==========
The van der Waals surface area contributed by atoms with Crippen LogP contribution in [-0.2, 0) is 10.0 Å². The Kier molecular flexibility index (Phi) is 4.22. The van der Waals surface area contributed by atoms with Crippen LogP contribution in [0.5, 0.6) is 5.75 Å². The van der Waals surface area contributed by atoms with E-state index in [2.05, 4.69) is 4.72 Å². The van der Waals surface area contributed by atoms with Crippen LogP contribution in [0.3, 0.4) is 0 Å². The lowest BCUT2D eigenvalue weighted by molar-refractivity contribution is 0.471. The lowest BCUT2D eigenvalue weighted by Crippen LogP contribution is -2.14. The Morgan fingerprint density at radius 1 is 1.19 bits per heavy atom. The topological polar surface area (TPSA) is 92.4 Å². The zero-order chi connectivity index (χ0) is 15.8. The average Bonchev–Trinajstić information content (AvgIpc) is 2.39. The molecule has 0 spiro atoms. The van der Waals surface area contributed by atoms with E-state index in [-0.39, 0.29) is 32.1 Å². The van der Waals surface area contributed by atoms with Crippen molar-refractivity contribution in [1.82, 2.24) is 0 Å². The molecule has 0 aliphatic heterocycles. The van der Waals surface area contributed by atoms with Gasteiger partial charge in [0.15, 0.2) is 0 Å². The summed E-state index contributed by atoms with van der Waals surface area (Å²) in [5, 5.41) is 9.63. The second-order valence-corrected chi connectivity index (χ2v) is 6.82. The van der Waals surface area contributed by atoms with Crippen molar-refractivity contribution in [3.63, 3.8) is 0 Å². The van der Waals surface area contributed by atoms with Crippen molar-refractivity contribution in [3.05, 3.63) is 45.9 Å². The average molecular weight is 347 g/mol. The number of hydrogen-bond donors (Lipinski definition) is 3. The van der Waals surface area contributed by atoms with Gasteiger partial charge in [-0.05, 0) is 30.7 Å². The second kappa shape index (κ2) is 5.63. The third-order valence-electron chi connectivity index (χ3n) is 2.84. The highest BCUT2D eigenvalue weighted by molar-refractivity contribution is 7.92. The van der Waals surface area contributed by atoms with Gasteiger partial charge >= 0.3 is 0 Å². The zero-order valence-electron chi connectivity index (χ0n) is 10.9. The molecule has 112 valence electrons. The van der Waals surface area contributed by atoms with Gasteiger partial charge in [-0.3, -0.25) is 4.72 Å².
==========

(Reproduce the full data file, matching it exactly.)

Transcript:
The van der Waals surface area contributed by atoms with Crippen LogP contribution in [-0.2, 0) is 10.0 Å². The Kier molecular flexibility index (Phi) is 4.22. The van der Waals surface area contributed by atoms with Crippen LogP contribution in [0.5, 0.6) is 5.75 Å². The van der Waals surface area contributed by atoms with E-state index in [2.05, 4.69) is 4.72 Å². The van der Waals surface area contributed by atoms with Crippen LogP contribution in [0.3, 0.4) is 0 Å². The lowest BCUT2D eigenvalue weighted by molar-refractivity contribution is 0.471. The lowest BCUT2D eigenvalue weighted by Crippen LogP contribution is -2.14. The Morgan fingerprint density at radius 1 is 1.19 bits per heavy atom. The topological polar surface area (TPSA) is 92.4 Å². The zero-order chi connectivity index (χ0) is 15.8. The average Bonchev–Trinajstić information content (AvgIpc) is 2.39. The molecule has 0 spiro atoms. The van der Waals surface area contributed by atoms with E-state index in [-0.39, 0.29) is 32.1 Å². The van der Waals surface area contributed by atoms with Crippen molar-refractivity contribution in [1.82, 2.24) is 0 Å². The molecule has 0 aliphatic heterocycles. The van der Waals surface area contributed by atoms with Gasteiger partial charge in [0.15, 0.2) is 0 Å². The summed E-state index contributed by atoms with van der Waals surface area (Å²) in [5, 5.41) is 9.63. The second-order valence-corrected chi connectivity index (χ2v) is 6.82. The van der Waals surface area contributed by atoms with Crippen molar-refractivity contribution in [3.63, 3.8) is 0 Å². The van der Waals surface area contributed by atoms with Crippen molar-refractivity contribution in [3.05, 3.63) is 45.9 Å². The average molecular weight is 347 g/mol. The number of hydrogen-bond donors (Lipinski definition) is 3. The van der Waals surface area contributed by atoms with Gasteiger partial charge in [-0.05, 0) is 30.7 Å². The second kappa shape index (κ2) is 5.63. The third-order valence-electron chi connectivity index (χ3n) is 2.84. The highest BCUT2D eigenvalue weighted by molar-refractivity contribution is 7.92. The van der Waals surface area contributed by atoms with Gasteiger partial charge >= 0.3 is 0 Å². The zero-order valence-electron chi connectivity index (χ0n) is 10.9. The molecule has 112 valence electrons. The van der Waals surface area contributed by atoms with Gasteiger partial charge in [-0.3, -0.25) is 4.72 Å².